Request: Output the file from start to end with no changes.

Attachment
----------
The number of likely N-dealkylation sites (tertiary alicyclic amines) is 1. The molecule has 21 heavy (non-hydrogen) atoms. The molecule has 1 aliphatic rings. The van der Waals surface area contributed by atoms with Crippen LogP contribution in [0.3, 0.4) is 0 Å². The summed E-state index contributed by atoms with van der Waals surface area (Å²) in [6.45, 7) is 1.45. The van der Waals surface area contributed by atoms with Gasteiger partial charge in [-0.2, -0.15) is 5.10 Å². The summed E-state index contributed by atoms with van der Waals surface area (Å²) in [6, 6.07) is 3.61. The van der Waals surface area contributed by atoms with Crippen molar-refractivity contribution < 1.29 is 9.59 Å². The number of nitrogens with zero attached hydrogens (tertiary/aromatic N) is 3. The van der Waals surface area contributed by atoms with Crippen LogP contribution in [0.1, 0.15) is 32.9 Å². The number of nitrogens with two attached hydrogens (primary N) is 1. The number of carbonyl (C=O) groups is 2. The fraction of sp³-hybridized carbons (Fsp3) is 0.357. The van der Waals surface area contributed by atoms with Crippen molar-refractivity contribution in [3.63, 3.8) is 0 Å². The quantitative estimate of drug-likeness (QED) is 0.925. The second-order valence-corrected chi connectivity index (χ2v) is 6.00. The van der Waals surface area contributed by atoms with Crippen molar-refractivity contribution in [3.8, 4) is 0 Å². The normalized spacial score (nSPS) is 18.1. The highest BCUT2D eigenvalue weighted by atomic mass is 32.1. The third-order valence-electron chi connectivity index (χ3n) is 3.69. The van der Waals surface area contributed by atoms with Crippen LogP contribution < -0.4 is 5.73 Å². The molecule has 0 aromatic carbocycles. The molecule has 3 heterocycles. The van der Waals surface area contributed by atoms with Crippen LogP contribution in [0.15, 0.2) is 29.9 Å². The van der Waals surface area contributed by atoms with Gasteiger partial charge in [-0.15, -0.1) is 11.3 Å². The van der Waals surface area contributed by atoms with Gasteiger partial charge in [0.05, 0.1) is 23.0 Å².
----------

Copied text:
The number of likely N-dealkylation sites (tertiary alicyclic amines) is 1. The molecule has 21 heavy (non-hydrogen) atoms. The molecule has 1 aliphatic rings. The van der Waals surface area contributed by atoms with Crippen LogP contribution in [0.3, 0.4) is 0 Å². The summed E-state index contributed by atoms with van der Waals surface area (Å²) in [6.45, 7) is 1.45. The van der Waals surface area contributed by atoms with Gasteiger partial charge in [-0.2, -0.15) is 5.10 Å². The summed E-state index contributed by atoms with van der Waals surface area (Å²) in [6, 6.07) is 3.61. The van der Waals surface area contributed by atoms with Crippen molar-refractivity contribution < 1.29 is 9.59 Å². The number of nitrogens with zero attached hydrogens (tertiary/aromatic N) is 3. The van der Waals surface area contributed by atoms with Crippen LogP contribution in [0.1, 0.15) is 32.9 Å². The number of nitrogens with two attached hydrogens (primary N) is 1. The number of carbonyl (C=O) groups is 2. The fraction of sp³-hybridized carbons (Fsp3) is 0.357. The van der Waals surface area contributed by atoms with Crippen molar-refractivity contribution in [3.63, 3.8) is 0 Å². The quantitative estimate of drug-likeness (QED) is 0.925. The second-order valence-corrected chi connectivity index (χ2v) is 6.00. The van der Waals surface area contributed by atoms with Crippen molar-refractivity contribution in [3.8, 4) is 0 Å². The normalized spacial score (nSPS) is 18.1. The highest BCUT2D eigenvalue weighted by atomic mass is 32.1. The third-order valence-electron chi connectivity index (χ3n) is 3.69. The van der Waals surface area contributed by atoms with Crippen LogP contribution < -0.4 is 5.73 Å². The molecule has 0 aromatic carbocycles. The molecule has 3 heterocycles. The van der Waals surface area contributed by atoms with Crippen LogP contribution in [0.15, 0.2) is 29.9 Å². The van der Waals surface area contributed by atoms with Gasteiger partial charge in [-0.15, -0.1) is 11.3 Å². The van der Waals surface area contributed by atoms with Gasteiger partial charge in [0.05, 0.1) is 23.0 Å².